Cagney And Lacey

January 22, 2010 by USA Post 

burn-notice-a-dark-roadjpg-471394537ea469e3_largeCagney And Lacey:A quick review of the “Burn Notice” winter premiere coming up just as soon as I have the sewing skills of an orangutan…

“People need me. So I have to.” -Michael
“Yes, I guess you do.” -Madeline

The first half of this season of “Burn Notice” set up a couple of story arcs – Michael loses the “protection” of management, and Michael tries to get unburned – with a lot of potential I’m not sure the episodes entirely lived up to. But the back half of the season starts very strongly with “A Dark Road, which sets up an intriguing new adversary in the unseen Mason Gilroy, while also presenting a terrific episodic story for Michael, Sam, Fi and, especially, Madeline.

Like Chuck Bartowski, Madeline Westen is a character who’s reluctantly learning the tricks of the spy trade through someone she cares dearly about. Even if the casting of Sharon Gless’s old “Cagney & Lacey” partner Tyne Daly didn’t give the intelligence asset story an extra kick, seeing Madeline wrestle with befriending and then having to destroy Tina was a great showcase for Gless. It was also a nice exploration of the mother/son relationship and of Michael’s dawning realization that being a vigilante isn’t what he does just to kill time until he’s unburned, but a calling he can’t ignore.

The insurance scam plot also displayed the show’s reliance on good old-fashioned practical stuntwork, as we saw with the various high-speed car chase scenes. At press tour, “Burn Notice” creator Matt Nix turned up to talk about a show he’s doing for Fox called “Code 58,” about a cop with a mindset stuck back in the ’80s, but who’s effective despite his throwback methods. I watch a scene like Michael out-racing Ryan as a job audition, or Michael and Sam racing to stop Ryan from pulling the train scam without them, and I can see where Nix is coming from with the “Code 58″ character. Car chases used to be a staple on television and in movies, but they fell out of fashion, partly because there were too many of them, but mostly because people started getting lazy about them. When you do them with enough imagination and energy – and add them to a story and characters we care about even without the muscle cars – they can still be very, very cool.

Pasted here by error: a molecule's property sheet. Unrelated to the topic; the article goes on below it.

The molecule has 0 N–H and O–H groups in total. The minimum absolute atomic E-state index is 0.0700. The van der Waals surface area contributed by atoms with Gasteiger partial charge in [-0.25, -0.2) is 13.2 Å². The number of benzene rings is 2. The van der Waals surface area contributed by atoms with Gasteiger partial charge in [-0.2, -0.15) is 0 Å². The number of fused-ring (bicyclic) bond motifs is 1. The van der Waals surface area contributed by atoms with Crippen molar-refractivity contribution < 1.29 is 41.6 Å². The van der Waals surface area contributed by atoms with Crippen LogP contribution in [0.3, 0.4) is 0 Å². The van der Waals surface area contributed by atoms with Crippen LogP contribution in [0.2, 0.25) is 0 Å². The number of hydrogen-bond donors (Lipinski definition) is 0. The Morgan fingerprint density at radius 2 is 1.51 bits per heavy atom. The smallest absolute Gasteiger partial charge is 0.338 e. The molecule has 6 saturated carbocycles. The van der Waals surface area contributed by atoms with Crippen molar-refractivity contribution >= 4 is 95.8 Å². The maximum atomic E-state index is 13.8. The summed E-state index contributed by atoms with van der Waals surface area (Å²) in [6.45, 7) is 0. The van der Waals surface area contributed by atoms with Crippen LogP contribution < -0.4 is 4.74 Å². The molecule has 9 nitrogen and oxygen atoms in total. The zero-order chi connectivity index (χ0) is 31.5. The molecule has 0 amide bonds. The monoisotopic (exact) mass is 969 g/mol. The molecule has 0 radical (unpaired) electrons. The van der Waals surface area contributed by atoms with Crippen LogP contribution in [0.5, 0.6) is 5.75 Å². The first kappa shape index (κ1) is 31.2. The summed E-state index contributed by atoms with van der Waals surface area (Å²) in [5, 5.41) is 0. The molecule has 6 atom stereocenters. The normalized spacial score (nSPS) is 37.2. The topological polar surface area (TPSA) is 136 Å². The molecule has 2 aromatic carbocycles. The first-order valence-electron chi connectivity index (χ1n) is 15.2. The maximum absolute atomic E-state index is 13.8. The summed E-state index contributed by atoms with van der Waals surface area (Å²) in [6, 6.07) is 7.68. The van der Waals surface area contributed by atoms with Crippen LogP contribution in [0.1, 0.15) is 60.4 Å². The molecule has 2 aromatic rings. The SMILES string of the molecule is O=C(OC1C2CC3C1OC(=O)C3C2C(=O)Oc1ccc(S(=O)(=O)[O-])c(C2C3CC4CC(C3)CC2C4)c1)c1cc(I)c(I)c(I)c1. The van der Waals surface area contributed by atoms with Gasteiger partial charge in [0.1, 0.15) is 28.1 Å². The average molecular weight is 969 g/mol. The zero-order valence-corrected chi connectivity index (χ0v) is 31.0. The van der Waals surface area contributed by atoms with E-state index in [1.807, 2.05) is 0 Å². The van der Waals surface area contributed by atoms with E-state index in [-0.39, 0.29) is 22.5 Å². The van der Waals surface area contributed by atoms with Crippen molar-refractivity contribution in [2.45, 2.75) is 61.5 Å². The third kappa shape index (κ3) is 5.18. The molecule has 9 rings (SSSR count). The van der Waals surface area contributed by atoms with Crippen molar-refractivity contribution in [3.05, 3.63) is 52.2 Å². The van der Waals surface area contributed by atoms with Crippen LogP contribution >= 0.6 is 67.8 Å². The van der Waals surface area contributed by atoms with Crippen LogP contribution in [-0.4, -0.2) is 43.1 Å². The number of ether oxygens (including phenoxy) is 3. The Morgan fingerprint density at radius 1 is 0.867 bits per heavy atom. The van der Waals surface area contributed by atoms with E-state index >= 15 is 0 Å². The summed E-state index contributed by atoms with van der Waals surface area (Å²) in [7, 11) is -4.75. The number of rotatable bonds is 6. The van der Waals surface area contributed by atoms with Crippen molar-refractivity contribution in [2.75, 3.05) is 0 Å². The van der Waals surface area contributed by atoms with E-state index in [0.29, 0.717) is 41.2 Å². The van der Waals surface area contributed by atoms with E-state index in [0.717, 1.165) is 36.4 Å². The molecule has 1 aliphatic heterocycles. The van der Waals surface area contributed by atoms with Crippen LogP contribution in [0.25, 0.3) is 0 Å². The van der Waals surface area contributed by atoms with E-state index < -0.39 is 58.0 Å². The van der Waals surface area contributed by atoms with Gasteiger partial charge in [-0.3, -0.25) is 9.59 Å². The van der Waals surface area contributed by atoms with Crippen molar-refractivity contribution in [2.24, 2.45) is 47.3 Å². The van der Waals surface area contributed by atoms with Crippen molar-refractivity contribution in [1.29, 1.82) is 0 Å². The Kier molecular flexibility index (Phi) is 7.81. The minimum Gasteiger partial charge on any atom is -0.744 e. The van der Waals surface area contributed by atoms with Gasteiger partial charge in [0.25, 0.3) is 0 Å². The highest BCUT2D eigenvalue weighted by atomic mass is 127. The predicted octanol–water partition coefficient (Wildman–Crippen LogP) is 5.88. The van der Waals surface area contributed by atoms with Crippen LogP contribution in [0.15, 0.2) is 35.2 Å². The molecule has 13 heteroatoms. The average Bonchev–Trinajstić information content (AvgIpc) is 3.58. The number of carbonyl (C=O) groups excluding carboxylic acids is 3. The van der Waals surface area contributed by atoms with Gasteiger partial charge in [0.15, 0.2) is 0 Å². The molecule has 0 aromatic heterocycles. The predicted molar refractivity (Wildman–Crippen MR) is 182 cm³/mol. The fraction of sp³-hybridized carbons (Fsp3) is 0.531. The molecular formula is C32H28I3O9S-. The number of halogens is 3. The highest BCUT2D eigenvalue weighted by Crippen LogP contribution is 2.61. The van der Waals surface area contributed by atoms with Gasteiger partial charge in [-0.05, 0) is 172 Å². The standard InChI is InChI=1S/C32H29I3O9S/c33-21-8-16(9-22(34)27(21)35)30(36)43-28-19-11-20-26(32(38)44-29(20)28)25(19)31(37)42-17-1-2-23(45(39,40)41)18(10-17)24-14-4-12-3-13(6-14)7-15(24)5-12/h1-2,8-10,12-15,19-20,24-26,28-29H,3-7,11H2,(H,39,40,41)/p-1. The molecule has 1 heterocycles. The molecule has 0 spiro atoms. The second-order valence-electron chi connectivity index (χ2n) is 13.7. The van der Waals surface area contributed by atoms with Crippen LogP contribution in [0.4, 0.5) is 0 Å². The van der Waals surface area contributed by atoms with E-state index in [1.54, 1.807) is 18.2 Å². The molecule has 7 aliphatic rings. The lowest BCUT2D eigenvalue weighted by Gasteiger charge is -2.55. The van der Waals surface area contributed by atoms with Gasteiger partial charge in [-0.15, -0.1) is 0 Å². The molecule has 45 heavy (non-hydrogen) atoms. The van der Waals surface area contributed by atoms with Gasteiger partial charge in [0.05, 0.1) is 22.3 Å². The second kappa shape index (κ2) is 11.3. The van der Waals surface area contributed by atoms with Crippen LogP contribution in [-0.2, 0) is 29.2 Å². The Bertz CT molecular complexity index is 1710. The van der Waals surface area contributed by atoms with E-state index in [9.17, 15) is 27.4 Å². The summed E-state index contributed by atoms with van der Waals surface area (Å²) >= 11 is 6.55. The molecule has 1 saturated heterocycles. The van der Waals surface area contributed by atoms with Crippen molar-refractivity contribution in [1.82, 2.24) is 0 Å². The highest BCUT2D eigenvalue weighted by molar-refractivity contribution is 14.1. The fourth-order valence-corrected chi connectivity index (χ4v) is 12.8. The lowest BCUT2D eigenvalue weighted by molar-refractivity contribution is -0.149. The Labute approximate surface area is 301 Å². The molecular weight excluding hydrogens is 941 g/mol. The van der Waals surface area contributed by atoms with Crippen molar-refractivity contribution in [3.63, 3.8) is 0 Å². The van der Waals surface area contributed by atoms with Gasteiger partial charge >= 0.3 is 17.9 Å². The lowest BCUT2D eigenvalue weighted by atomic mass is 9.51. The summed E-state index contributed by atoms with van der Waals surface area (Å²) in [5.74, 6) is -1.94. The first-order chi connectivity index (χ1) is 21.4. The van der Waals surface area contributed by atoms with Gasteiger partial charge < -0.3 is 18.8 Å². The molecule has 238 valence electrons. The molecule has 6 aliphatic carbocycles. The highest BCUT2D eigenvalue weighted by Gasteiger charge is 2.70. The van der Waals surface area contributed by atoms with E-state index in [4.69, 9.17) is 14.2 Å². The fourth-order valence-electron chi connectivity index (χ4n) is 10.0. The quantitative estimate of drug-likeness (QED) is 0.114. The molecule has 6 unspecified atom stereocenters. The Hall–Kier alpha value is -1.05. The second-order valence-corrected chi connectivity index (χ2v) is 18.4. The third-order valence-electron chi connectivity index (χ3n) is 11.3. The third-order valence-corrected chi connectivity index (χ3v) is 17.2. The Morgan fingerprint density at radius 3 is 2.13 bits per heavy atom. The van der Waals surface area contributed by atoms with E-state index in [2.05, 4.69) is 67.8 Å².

And on top of that, we got the usual spy advice, like the value of using an acetylene torch as a kind of bullet-proof shield, or that you can fit a bug inside a car remote control keyring.

Couple all that with the intriguing marine stadium location, and the fact that Michael has no idea what Gilroy’s game is, and the usual Bruce Campbell-related comedy gold (“What’s wrong, Sam? I’ve never seen you drink a beer that slowly.”), and I was very happy to be back in this world again.

What did everybody else think?

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